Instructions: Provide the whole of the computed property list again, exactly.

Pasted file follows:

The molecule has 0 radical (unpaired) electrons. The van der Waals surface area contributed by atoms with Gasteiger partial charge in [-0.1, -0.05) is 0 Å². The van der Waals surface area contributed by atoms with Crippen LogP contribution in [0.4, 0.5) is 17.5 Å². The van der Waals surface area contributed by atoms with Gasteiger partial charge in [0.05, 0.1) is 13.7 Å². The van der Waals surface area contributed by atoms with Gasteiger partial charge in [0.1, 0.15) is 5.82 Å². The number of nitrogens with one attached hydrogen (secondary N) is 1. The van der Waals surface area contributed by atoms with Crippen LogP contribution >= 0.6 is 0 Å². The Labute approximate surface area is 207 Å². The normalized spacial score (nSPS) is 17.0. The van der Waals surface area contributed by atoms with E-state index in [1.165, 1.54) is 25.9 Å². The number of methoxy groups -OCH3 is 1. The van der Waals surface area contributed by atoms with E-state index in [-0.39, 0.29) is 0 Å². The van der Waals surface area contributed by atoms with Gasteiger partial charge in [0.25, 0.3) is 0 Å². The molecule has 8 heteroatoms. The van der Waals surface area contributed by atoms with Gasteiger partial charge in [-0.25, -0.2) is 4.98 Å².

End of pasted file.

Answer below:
The molecule has 0 radical (unpaired) electrons. The van der Waals surface area contributed by atoms with Gasteiger partial charge in [-0.1, -0.05) is 0 Å². The van der Waals surface area contributed by atoms with Crippen LogP contribution in [0.4, 0.5) is 17.5 Å². The van der Waals surface area contributed by atoms with Gasteiger partial charge in [0.05, 0.1) is 13.7 Å². The van der Waals surface area contributed by atoms with Gasteiger partial charge in [0.1, 0.15) is 5.82 Å². The number of nitrogens with one attached hydrogen (secondary N) is 1. The van der Waals surface area contributed by atoms with Crippen LogP contribution >= 0.6 is 0 Å². The Labute approximate surface area is 207 Å². The normalized spacial score (nSPS) is 17.0. The van der Waals surface area contributed by atoms with E-state index in [1.165, 1.54) is 25.9 Å². The number of methoxy groups -OCH3 is 1. The van der Waals surface area contributed by atoms with E-state index in [-0.39, 0.29) is 0 Å². The van der Waals surface area contributed by atoms with Gasteiger partial charge in [0.25, 0.3) is 0 Å². The molecule has 8 heteroatoms. The van der Waals surface area contributed by atoms with Gasteiger partial charge in [-0.25, -0.2) is 4.98 Å².